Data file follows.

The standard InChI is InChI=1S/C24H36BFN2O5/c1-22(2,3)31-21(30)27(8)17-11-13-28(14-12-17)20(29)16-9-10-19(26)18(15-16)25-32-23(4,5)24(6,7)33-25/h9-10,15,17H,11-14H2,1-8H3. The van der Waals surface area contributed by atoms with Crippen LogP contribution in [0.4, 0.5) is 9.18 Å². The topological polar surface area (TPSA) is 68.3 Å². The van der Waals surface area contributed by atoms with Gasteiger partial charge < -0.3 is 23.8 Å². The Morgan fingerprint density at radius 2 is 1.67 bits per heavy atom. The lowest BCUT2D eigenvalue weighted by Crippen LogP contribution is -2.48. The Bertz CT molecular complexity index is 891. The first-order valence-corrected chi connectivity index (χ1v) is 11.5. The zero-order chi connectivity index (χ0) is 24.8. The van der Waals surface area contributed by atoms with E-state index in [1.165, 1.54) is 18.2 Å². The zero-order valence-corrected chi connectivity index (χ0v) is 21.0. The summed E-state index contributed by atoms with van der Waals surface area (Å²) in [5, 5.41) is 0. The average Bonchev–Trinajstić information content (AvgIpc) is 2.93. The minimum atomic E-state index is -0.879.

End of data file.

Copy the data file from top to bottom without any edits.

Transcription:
The standard InChI is InChI=1S/C24H36BFN2O5/c1-22(2,3)31-21(30)27(8)17-11-13-28(14-12-17)20(29)16-9-10-19(26)18(15-16)25-32-23(4,5)24(6,7)33-25/h9-10,15,17H,11-14H2,1-8H3. The van der Waals surface area contributed by atoms with Crippen LogP contribution in [0.4, 0.5) is 9.18 Å². The topological polar surface area (TPSA) is 68.3 Å². The van der Waals surface area contributed by atoms with Gasteiger partial charge < -0.3 is 23.8 Å². The Morgan fingerprint density at radius 2 is 1.67 bits per heavy atom. The lowest BCUT2D eigenvalue weighted by Crippen LogP contribution is -2.48. The Bertz CT molecular complexity index is 891. The first-order valence-corrected chi connectivity index (χ1v) is 11.5. The zero-order chi connectivity index (χ0) is 24.8. The van der Waals surface area contributed by atoms with E-state index in [1.165, 1.54) is 18.2 Å². The zero-order valence-corrected chi connectivity index (χ0v) is 21.0. The summed E-state index contributed by atoms with van der Waals surface area (Å²) in [5, 5.41) is 0. The average Bonchev–Trinajstić information content (AvgIpc) is 2.93. The minimum atomic E-state index is -0.879.